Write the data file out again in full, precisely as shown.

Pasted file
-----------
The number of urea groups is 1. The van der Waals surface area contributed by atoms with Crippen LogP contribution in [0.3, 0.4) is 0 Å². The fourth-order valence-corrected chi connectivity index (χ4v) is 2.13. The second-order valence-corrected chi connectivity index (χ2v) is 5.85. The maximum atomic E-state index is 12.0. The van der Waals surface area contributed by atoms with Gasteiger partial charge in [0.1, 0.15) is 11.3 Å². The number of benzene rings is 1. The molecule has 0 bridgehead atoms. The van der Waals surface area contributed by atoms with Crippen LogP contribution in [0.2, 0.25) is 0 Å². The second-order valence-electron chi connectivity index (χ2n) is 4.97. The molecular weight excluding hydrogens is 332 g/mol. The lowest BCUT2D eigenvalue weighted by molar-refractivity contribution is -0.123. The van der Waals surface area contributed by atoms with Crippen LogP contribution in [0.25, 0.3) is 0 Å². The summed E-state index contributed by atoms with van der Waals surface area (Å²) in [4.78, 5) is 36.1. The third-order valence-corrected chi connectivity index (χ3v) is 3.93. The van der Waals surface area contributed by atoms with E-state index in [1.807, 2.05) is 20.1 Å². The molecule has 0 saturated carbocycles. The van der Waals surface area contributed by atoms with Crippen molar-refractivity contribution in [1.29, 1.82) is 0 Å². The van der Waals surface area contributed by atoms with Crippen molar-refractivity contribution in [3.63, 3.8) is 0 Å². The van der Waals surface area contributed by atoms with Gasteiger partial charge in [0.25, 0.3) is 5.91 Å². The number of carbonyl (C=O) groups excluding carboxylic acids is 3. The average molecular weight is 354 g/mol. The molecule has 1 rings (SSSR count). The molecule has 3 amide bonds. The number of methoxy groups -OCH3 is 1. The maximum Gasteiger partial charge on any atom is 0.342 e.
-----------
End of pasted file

The number of urea groups is 1. The van der Waals surface area contributed by atoms with Crippen LogP contribution in [0.3, 0.4) is 0 Å². The fourth-order valence-corrected chi connectivity index (χ4v) is 2.13. The second-order valence-corrected chi connectivity index (χ2v) is 5.85. The maximum atomic E-state index is 12.0. The van der Waals surface area contributed by atoms with Gasteiger partial charge in [0.1, 0.15) is 11.3 Å². The number of benzene rings is 1. The molecule has 0 bridgehead atoms. The van der Waals surface area contributed by atoms with Crippen LogP contribution in [0.2, 0.25) is 0 Å². The second-order valence-electron chi connectivity index (χ2n) is 4.97. The molecular weight excluding hydrogens is 332 g/mol. The lowest BCUT2D eigenvalue weighted by molar-refractivity contribution is -0.123. The van der Waals surface area contributed by atoms with Crippen LogP contribution in [0.25, 0.3) is 0 Å². The summed E-state index contributed by atoms with van der Waals surface area (Å²) in [4.78, 5) is 36.1. The third-order valence-corrected chi connectivity index (χ3v) is 3.93. The van der Waals surface area contributed by atoms with E-state index in [1.807, 2.05) is 20.1 Å². The molecule has 0 saturated carbocycles. The van der Waals surface area contributed by atoms with Crippen molar-refractivity contribution in [1.29, 1.82) is 0 Å². The van der Waals surface area contributed by atoms with Crippen molar-refractivity contribution in [3.63, 3.8) is 0 Å². The van der Waals surface area contributed by atoms with Gasteiger partial charge in [0.25, 0.3) is 5.91 Å². The number of carbonyl (C=O) groups excluding carboxylic acids is 3. The average molecular weight is 354 g/mol. The molecule has 1 rings (SSSR count). The molecule has 3 amide bonds. The number of methoxy groups -OCH3 is 1. The maximum Gasteiger partial charge on any atom is 0.342 e.